Meet SGI’s 2017-18 E-board candidates
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Student Government Inc.’s (SGI) elections will soon take place. The Torch spoke with some of the candidates for next year’s SGI e-board and they told us about their platforms as well as their school involvement. The only ticket running in the election is the REAL (Realizing Excellence through Advocacy and Leadership), headed by presidential candidate Frank Obermeyer. All other candidates are running independently.
The Torch was unable to secure interviews with the following candidates, whose profiles are not in this piece, which includes: independent candidate Carl-Edward Fetiere for treasurer; REAL ticket candidates Alissa Santolo for secretary, Brian Wagner for senior senator and Domonic Haire for sophomore senator.
Elections will take place on March 23 and 24. They’re open to all undergraduate students. Students may vote via MySJU as well as in booths that will be set up in the D’Angelo Center.
Student Government Inc.’s e-board debate will be held on Monday, March 20 in DAC Room 416, during common hour. The Torch’s Editor-in-Chief, Suzanne Ciechalski, will be moderating the debate. Send in your question suggestions to [email protected].
Anthony Savino is a sophomore running independently for the position of junior class senator.
He is a journalism major and currently serves as the chair of Altruistic Campus Experience (ACE), a philanthropic project of his fraternity, Sigma Pi, as well as a campus tour guide.
In addition, he is a staff writer for the Torch and is involved with the TV Club.
He wants to place an emphasis on SGI’s visibility on campus, and bolster collaboration between different organizations and students. “I think what can always get better is visibility, especially on campus,” Savino said.
“I feel like so many people don’t know how much SGI and St. John’s offers in general, I want to get that information out to the public,” he said. “Improving the visibility of SGI would be one of my main focuses.”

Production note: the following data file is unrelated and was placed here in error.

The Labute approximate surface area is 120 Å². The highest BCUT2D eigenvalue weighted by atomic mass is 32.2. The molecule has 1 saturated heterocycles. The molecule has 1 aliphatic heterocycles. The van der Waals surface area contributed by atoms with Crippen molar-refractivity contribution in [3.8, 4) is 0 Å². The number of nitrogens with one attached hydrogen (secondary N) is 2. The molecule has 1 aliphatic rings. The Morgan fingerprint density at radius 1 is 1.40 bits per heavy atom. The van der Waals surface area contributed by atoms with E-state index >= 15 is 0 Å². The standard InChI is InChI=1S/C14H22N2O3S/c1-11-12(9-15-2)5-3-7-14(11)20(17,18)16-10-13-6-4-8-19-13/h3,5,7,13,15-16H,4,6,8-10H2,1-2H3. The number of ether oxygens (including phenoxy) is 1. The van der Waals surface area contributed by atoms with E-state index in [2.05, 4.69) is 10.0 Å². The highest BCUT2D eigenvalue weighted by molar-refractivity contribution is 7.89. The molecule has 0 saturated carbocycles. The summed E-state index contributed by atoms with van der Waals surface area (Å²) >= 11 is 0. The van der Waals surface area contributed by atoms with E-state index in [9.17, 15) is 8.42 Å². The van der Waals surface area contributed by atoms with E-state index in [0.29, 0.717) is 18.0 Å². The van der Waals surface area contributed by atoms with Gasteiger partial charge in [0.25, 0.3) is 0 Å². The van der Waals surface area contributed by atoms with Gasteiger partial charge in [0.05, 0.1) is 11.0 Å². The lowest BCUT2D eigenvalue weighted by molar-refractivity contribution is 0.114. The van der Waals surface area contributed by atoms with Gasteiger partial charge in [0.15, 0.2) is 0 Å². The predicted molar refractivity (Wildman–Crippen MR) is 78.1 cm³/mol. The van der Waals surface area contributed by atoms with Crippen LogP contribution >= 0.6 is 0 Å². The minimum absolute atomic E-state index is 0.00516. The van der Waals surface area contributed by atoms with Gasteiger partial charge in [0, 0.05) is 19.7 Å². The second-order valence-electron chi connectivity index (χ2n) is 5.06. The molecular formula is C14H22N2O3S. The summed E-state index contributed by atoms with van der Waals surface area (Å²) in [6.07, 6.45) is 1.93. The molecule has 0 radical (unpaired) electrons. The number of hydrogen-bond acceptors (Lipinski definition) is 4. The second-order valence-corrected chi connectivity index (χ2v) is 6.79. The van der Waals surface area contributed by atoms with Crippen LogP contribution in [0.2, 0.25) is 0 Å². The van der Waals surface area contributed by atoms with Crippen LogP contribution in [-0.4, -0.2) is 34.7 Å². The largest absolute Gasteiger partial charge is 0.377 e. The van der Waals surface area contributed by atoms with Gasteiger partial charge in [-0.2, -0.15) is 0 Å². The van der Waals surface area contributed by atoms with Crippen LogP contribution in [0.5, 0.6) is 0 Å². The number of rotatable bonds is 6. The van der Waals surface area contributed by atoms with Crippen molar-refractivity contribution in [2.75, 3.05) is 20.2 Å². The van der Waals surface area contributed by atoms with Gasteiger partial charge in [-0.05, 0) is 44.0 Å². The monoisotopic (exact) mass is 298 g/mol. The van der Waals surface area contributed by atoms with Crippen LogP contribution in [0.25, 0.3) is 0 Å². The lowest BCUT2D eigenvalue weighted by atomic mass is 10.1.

Savino sees the diversity of the St. John’s community as a strength that can be utilized through communication and collaboration.
He proposed accomplishing this through encouraging organizations to collaborate not just with those they are already familiar with.
“I want to help people embrace the diversity of St. John’s, I want to co-sponsor events with different organizations that usually wouldn’t work together, to create more connections and friendly faces around campus for everyone,” he said.
Savino also plans to work directly with his classmates by listening to their ideas.
“I will place importance on hearing out the students’ concerns, hearing out what the class of 2019 wants to do about certain issues. I will be the listener, I will be the person really trying to implement events and spread the word,” he added.
Atem Tazi, College of Professional Studies sophomore representative in SGI, is running for the position of Junior Senator. Tazi is a part of the REAL ticket.
A health and human services major, Tazi is also the community service chair of the African Students Association (ASA). She is a mentor with the Student and Faculty Engagement (SAFE) program, which provides freshman with an upperclassmen mentor to assist them in their adjustment to university life.
Tazi is also a mentee of the R.I.S.E. Network, which provides academic and career advancement tools and support to black and Latino students.
Tazi created an action plan this past year which she hopes to put into action.
The plan consists of three main goals, one goal being to put together individualized town hall assemblies tailored to each college. The meetings will allow students to “speak directly to faculty and deans,” according to Tazi. “I really want these meetings to be run by the representatives because I really plan on empowering them more, and teaching them how to use their platforms as student leaders,” she said.